A lot of the voices in this film are different. Aside from Jigen–portrayed by Kobayashi Kiyoshi (who still voices him till this day!)–and Fujiko–portrayed by Masuyama Eiko (voiced her from the second series onwards until giving the roll up recently)–everyone is different, and that alone makes for a big change in tone. Nozawa Nachi’s portrayal of Lupin is far smoother than anything Yamada Yasuo ever did. Even in the earlier episodes of the first Lupin TV series before it gets all goofy, there’s a wild streak to Yamada’s Lupin, whereas Nozawa’s is more collected. Yamada’s laugh is goofy, while Nozawa’s is more maniacal and and mean. Ohtsuka Chikao’s raspier Zenigata sounds closer to a cartoon villain than the earnest-but-goofy cop portrayed by Naya Gorou, but it has a nice bite to it, and is a good contrast to Lupin’s cooler attitude.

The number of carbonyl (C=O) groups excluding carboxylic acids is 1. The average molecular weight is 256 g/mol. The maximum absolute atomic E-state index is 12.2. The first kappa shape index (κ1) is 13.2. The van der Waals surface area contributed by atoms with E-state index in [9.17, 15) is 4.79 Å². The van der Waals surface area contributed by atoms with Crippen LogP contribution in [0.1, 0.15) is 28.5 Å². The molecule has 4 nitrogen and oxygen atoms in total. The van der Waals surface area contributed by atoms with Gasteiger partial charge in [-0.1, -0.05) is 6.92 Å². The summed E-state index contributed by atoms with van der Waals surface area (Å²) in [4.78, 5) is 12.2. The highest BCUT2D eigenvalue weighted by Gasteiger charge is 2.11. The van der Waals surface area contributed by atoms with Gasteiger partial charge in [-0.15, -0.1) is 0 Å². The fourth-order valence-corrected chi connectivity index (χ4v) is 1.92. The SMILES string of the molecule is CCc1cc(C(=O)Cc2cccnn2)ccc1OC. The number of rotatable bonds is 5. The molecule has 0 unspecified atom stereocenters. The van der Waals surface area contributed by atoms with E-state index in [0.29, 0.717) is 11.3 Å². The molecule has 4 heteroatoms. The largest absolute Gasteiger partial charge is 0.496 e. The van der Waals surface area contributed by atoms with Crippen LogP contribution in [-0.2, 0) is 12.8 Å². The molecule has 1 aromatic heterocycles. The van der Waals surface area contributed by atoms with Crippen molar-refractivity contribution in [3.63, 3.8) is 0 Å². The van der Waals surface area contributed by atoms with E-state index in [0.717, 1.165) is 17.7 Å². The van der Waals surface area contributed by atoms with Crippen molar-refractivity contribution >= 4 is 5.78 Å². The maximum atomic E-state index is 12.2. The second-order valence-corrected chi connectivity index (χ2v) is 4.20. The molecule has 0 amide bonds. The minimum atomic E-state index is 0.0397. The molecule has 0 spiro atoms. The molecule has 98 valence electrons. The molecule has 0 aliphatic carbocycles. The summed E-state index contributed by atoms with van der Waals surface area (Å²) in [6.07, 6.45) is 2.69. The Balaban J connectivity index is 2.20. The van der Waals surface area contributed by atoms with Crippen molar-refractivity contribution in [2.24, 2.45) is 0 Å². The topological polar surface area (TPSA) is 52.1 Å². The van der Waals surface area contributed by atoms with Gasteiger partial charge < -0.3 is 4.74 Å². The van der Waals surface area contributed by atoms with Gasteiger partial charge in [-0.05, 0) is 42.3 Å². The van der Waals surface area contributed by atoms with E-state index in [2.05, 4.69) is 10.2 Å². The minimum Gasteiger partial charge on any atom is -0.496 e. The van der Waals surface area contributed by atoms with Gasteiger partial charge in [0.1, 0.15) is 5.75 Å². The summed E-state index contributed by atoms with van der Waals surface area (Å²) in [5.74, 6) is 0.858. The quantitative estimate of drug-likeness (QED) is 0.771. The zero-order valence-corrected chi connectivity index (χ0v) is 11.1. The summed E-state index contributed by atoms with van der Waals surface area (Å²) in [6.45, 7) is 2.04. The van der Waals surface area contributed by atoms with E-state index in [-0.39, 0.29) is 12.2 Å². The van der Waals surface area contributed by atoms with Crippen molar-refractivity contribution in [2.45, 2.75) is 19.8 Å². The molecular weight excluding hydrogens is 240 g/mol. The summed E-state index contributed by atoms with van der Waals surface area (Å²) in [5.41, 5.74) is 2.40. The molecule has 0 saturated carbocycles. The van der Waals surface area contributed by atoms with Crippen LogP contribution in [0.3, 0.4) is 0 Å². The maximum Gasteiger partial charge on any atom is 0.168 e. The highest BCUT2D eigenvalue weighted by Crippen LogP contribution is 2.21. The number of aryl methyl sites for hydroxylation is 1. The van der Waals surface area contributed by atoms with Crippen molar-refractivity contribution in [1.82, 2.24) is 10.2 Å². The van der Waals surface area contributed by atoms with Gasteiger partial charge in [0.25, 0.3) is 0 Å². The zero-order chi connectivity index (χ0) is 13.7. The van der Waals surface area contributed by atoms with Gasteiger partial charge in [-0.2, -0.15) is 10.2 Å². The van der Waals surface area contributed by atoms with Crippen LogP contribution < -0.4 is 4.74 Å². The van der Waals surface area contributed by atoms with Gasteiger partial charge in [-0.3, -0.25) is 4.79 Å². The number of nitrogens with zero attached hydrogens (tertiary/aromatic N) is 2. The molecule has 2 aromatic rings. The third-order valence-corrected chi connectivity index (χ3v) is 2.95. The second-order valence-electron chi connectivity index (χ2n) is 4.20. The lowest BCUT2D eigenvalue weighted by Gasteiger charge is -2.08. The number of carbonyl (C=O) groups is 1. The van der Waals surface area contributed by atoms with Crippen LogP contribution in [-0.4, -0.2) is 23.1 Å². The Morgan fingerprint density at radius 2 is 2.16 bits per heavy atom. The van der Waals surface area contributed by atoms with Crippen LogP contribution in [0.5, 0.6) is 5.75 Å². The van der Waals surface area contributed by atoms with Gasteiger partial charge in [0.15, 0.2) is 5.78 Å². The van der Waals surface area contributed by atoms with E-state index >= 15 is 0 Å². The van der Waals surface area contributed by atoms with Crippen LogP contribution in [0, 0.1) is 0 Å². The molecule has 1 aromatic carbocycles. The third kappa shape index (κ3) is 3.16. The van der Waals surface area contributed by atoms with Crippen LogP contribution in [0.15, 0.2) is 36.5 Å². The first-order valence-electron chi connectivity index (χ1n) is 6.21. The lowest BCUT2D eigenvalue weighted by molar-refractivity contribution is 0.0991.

Visually, the film is gorgeous. Backgrounds go out of their way to convey a very specific time and place, be it the streets of 1960s Tokyo brought to life with stylish shops and fine brick work, or Lupin’s mansion adorned with fine Western furniture and paintings. The character designs are probably the closest the franchise has ever gotten to portraying Monkey Punch’s original designs accurately, outside of that one scene in Green VS Red. Everyone (save Fujiko) has a big head, Jigen’s eyes are almost always visible, and Fujiko basically wears the same Barbie Doll expression on her face at all times. The animation itself is quite kinetic and detailed, with characters fumbling around in a manner that compliments their designs, and fights being rather dynamic. One particular scene of note is when Zenigata slams the door to his office onto a fellow officer, and how the officer proceeds to fumble around in the corner, while still trying to run. To polish it all off, the film has a nice subdued color scheme, further impressing onto to the audience that this isn’t bright and cheery children’s fare.